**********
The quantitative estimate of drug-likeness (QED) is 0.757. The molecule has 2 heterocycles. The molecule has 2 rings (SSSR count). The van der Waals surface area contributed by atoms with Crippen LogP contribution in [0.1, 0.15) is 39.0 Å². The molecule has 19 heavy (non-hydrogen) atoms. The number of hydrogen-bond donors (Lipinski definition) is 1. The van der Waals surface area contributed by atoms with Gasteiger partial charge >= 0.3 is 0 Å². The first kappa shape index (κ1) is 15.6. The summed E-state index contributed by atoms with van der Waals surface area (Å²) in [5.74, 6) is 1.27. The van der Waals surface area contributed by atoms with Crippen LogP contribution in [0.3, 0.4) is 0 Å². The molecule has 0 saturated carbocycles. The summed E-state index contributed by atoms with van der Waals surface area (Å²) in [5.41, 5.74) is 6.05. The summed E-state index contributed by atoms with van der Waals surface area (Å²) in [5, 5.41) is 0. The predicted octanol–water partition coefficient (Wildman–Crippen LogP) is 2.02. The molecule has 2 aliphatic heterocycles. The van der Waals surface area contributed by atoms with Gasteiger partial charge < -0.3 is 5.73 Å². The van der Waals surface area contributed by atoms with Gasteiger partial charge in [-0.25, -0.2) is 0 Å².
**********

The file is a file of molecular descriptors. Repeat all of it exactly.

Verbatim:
The quantitative estimate of drug-likeness (QED) is 0.757. The molecule has 2 heterocycles. The molecule has 2 rings (SSSR count). The van der Waals surface area contributed by atoms with Crippen LogP contribution in [0.1, 0.15) is 39.0 Å². The molecule has 19 heavy (non-hydrogen) atoms. The number of hydrogen-bond donors (Lipinski definition) is 1. The van der Waals surface area contributed by atoms with Gasteiger partial charge >= 0.3 is 0 Å². The first kappa shape index (κ1) is 15.6. The summed E-state index contributed by atoms with van der Waals surface area (Å²) in [5.74, 6) is 1.27. The van der Waals surface area contributed by atoms with Crippen LogP contribution in [0.3, 0.4) is 0 Å². The molecule has 0 saturated carbocycles. The summed E-state index contributed by atoms with van der Waals surface area (Å²) in [5.41, 5.74) is 6.05. The summed E-state index contributed by atoms with van der Waals surface area (Å²) in [5, 5.41) is 0. The predicted octanol–water partition coefficient (Wildman–Crippen LogP) is 2.02. The molecule has 2 aliphatic heterocycles. The van der Waals surface area contributed by atoms with Gasteiger partial charge < -0.3 is 5.73 Å². The van der Waals surface area contributed by atoms with Gasteiger partial charge in [-0.25, -0.2) is 0 Å².